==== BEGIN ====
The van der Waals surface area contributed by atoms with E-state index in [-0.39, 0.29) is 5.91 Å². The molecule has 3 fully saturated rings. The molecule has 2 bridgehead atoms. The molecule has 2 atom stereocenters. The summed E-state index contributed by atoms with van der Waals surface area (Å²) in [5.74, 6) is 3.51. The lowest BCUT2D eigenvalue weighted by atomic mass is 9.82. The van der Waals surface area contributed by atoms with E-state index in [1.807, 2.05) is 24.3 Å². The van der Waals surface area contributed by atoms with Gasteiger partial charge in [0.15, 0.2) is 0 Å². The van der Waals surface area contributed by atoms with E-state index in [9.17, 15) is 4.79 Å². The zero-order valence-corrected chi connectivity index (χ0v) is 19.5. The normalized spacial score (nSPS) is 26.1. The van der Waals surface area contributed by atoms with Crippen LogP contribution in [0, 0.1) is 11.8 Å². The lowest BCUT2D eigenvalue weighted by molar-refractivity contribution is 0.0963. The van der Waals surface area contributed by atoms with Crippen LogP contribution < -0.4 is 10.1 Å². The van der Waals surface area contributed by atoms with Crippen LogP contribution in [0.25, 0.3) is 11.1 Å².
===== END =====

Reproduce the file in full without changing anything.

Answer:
The van der Waals surface area contributed by atoms with E-state index in [-0.39, 0.29) is 5.91 Å². The molecule has 3 fully saturated rings. The molecule has 2 bridgehead atoms. The molecule has 2 atom stereocenters. The summed E-state index contributed by atoms with van der Waals surface area (Å²) in [5.74, 6) is 3.51. The lowest BCUT2D eigenvalue weighted by atomic mass is 9.82. The van der Waals surface area contributed by atoms with E-state index in [1.807, 2.05) is 24.3 Å². The van der Waals surface area contributed by atoms with Gasteiger partial charge in [0.15, 0.2) is 0 Å². The van der Waals surface area contributed by atoms with E-state index in [9.17, 15) is 4.79 Å². The zero-order valence-corrected chi connectivity index (χ0v) is 19.5. The normalized spacial score (nSPS) is 26.1. The van der Waals surface area contributed by atoms with Crippen LogP contribution in [0, 0.1) is 11.8 Å². The lowest BCUT2D eigenvalue weighted by molar-refractivity contribution is 0.0963. The van der Waals surface area contributed by atoms with Crippen LogP contribution < -0.4 is 10.1 Å². The van der Waals surface area contributed by atoms with Crippen LogP contribution in [0.25, 0.3) is 11.1 Å².